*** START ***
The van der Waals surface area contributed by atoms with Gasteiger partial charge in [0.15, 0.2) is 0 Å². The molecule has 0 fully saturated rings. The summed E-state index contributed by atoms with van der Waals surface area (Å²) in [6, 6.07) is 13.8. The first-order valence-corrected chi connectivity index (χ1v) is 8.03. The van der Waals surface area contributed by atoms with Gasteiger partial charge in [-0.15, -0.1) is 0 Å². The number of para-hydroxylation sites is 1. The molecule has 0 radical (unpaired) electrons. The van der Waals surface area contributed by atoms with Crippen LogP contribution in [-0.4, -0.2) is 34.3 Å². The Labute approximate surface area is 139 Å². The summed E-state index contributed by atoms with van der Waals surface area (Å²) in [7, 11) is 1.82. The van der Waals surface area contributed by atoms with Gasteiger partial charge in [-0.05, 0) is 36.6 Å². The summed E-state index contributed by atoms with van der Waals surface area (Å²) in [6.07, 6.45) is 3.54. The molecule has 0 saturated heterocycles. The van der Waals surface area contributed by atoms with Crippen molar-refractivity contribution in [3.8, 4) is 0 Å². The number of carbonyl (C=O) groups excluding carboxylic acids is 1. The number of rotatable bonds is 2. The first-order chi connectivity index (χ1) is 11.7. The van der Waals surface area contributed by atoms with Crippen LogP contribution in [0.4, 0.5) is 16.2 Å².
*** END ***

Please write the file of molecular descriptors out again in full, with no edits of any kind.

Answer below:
The van der Waals surface area contributed by atoms with Gasteiger partial charge in [0.15, 0.2) is 0 Å². The molecule has 0 fully saturated rings. The summed E-state index contributed by atoms with van der Waals surface area (Å²) in [6, 6.07) is 13.8. The first-order valence-corrected chi connectivity index (χ1v) is 8.03. The van der Waals surface area contributed by atoms with Gasteiger partial charge in [-0.15, -0.1) is 0 Å². The number of para-hydroxylation sites is 1. The molecule has 0 radical (unpaired) electrons. The van der Waals surface area contributed by atoms with Crippen LogP contribution in [-0.4, -0.2) is 34.3 Å². The Labute approximate surface area is 139 Å². The summed E-state index contributed by atoms with van der Waals surface area (Å²) in [7, 11) is 1.82. The van der Waals surface area contributed by atoms with Gasteiger partial charge in [-0.05, 0) is 36.6 Å². The summed E-state index contributed by atoms with van der Waals surface area (Å²) in [6.07, 6.45) is 3.54. The molecule has 0 saturated heterocycles. The van der Waals surface area contributed by atoms with Crippen molar-refractivity contribution in [3.8, 4) is 0 Å². The number of carbonyl (C=O) groups excluding carboxylic acids is 1. The number of rotatable bonds is 2. The first-order chi connectivity index (χ1) is 11.7. The van der Waals surface area contributed by atoms with Crippen LogP contribution in [0.4, 0.5) is 16.2 Å².